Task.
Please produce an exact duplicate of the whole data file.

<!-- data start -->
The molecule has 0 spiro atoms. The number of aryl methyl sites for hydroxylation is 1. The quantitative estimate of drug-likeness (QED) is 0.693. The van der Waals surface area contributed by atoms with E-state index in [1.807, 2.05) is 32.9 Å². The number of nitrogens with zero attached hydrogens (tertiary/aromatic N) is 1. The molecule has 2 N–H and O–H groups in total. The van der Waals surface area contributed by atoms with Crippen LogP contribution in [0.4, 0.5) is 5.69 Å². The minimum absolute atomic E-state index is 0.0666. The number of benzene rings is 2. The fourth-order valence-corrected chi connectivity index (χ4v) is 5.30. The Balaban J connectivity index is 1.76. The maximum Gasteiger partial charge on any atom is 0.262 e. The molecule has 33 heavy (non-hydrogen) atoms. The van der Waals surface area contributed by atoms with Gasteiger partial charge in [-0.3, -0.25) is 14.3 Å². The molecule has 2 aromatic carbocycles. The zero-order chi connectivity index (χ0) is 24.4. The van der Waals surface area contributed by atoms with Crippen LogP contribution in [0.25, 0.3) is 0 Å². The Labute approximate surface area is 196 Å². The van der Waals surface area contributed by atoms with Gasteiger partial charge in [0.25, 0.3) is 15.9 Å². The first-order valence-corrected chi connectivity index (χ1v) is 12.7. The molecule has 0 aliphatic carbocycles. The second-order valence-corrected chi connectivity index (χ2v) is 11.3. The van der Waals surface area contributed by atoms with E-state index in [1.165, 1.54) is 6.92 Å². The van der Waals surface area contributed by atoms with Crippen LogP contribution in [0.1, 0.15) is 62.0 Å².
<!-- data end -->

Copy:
The molecule has 0 spiro atoms. The number of aryl methyl sites for hydroxylation is 1. The quantitative estimate of drug-likeness (QED) is 0.693. The van der Waals surface area contributed by atoms with E-state index in [1.807, 2.05) is 32.9 Å². The number of nitrogens with zero attached hydrogens (tertiary/aromatic N) is 1. The molecule has 2 N–H and O–H groups in total. The van der Waals surface area contributed by atoms with Crippen LogP contribution in [0.4, 0.5) is 5.69 Å². The minimum absolute atomic E-state index is 0.0666. The number of benzene rings is 2. The fourth-order valence-corrected chi connectivity index (χ4v) is 5.30. The Balaban J connectivity index is 1.76. The maximum Gasteiger partial charge on any atom is 0.262 e. The molecule has 33 heavy (non-hydrogen) atoms. The van der Waals surface area contributed by atoms with Gasteiger partial charge in [-0.3, -0.25) is 14.3 Å². The molecule has 2 aromatic carbocycles. The zero-order chi connectivity index (χ0) is 24.4. The van der Waals surface area contributed by atoms with Crippen LogP contribution in [0.25, 0.3) is 0 Å². The Labute approximate surface area is 196 Å². The van der Waals surface area contributed by atoms with Gasteiger partial charge in [0.25, 0.3) is 15.9 Å². The first-order valence-corrected chi connectivity index (χ1v) is 12.7. The molecule has 0 aliphatic carbocycles. The second-order valence-corrected chi connectivity index (χ2v) is 11.3. The van der Waals surface area contributed by atoms with E-state index in [1.165, 1.54) is 6.92 Å². The van der Waals surface area contributed by atoms with Crippen LogP contribution in [0.1, 0.15) is 62.0 Å².